Sleep apnea impacts more than just snoring

The rooms in the sleep center at Hancock Regional Hospital are designed to resemble bedroom. (Tom Russo | Daily Reporter)

GREENFIELD — By spreading the word about how dangerous sleep apnea can be, Randy Campbell hopes people will realize it’s a condition that needs to be treated and not ignored. It can cause heart damage and even death, he said.

“A lot of times when they say someone has passed away in their sleep, it was probably sleep apnea,” said Campbell, who oversees the sleep center at Hancock Sleep Center at Hancock Regional Hospital.

At the center, he hands potential patients an illustration of a man called “Mr. Scary” which outlines how sleep apnea can affect every part of the body.

“When a person is sleeping, they start having a respiratory event, which means the airway is partially or completely blocked,” Campbell said. That causes a person’s oxygen saturation levels to drop, which prompts the heart to speed up to pump more oxygen.

“Your oxygen saturation should be above 90%, but we’ve had patients go all the way to 20 or 30,” Campbell said. The constant struggle throughout the night wears on the body and can leave a person feeling fatigued the next day.

“All night long your heart rate is speeding up and slowing down and your oxygen saturation is going up and down, so the morning when this person gets up, they’ve run a marathon. They’re exhausted,” he said.

The constant struggle throughout the night leads to high blood pressure, which sometimes can’t be controlled by medication, Campbell said.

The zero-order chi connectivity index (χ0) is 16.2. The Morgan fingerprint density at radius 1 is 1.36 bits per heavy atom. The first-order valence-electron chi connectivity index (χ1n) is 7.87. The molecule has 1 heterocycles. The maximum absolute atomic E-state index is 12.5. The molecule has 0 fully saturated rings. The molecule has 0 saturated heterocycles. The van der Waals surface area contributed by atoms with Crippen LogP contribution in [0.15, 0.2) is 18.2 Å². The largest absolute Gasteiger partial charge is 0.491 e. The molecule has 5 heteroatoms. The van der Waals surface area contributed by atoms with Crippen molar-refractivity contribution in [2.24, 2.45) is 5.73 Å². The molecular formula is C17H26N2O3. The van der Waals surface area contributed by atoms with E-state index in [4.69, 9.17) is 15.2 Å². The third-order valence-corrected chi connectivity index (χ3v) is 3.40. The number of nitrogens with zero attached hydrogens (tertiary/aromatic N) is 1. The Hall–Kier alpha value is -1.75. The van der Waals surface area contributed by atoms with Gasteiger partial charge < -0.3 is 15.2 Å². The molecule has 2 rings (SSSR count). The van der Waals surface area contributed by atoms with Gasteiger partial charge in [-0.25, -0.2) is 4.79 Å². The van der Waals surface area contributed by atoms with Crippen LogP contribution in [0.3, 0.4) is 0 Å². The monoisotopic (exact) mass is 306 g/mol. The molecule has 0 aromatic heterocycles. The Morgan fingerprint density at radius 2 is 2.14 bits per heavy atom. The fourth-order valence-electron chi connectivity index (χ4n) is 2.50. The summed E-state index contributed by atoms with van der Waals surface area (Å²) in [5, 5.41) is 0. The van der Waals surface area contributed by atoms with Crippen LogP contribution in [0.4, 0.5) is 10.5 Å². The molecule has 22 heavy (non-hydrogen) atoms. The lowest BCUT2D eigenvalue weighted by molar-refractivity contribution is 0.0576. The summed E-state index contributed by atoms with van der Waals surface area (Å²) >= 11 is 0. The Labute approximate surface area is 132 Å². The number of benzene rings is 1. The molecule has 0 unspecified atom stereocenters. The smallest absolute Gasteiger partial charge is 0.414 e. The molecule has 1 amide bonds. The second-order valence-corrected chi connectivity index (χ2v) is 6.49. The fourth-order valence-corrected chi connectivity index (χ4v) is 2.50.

Sleep apnea can also lead to disruptive sleep behaviors like flailing in bed or kicking your legs. “With some people, it’s like you’re riding a bicycle when you sleep,” Campbell said.

While surgical and dental implant options exist to treat sleep apnea, the local sleep center promotes only CPAP machines as a form of treatment.

CPAP stands for Continuous Positive Airway Pressure, and works by pushing a steady stream of air into the airway so a patient can breathe freely through the night.

Sleep apnea is caused by the airway partially collapsing at night, so the CPAP machine works to keep it open. For some people, the airway is constricted due to excess weight pushing down, but that’s not always the case, Campbell said.

“When I first started there was a little petite blonde who came in and said, ‘You’ve got to help me. I’ve been married three weeks and my husband is threatening to leave me because of my snoring,’” he recalled.

Her snoring “rattled the walls,” said Campbell, who was happy to hear the woman later joke that the CPAP machine saved her marriage.

Campbell urges people to understand that sleep apnea causes a lot more problems than just snoring, and that those who suspect they may have the condition should get it checked as soon as possible.

While it mostly affects people ages 35 to 60, it can be found in people of all ages and negatively impact their quality of life, he said.

“When you’re sleep-deprived, you can’t function. You can’t think straight. You don’t have any energy to do anything. It can lead to depression just because each person is so exhausted. They’re always in a haze,” Campbell said.

Once sleep apnea is corrected, many patients are shocked at how quickly they bounce back, which can lead them to potentially lose weight if necessary, and get healthier overall, he said.

“Once you’re feeling good you can exercise, you have more energy, and you feel like doing things again,” Campbell said.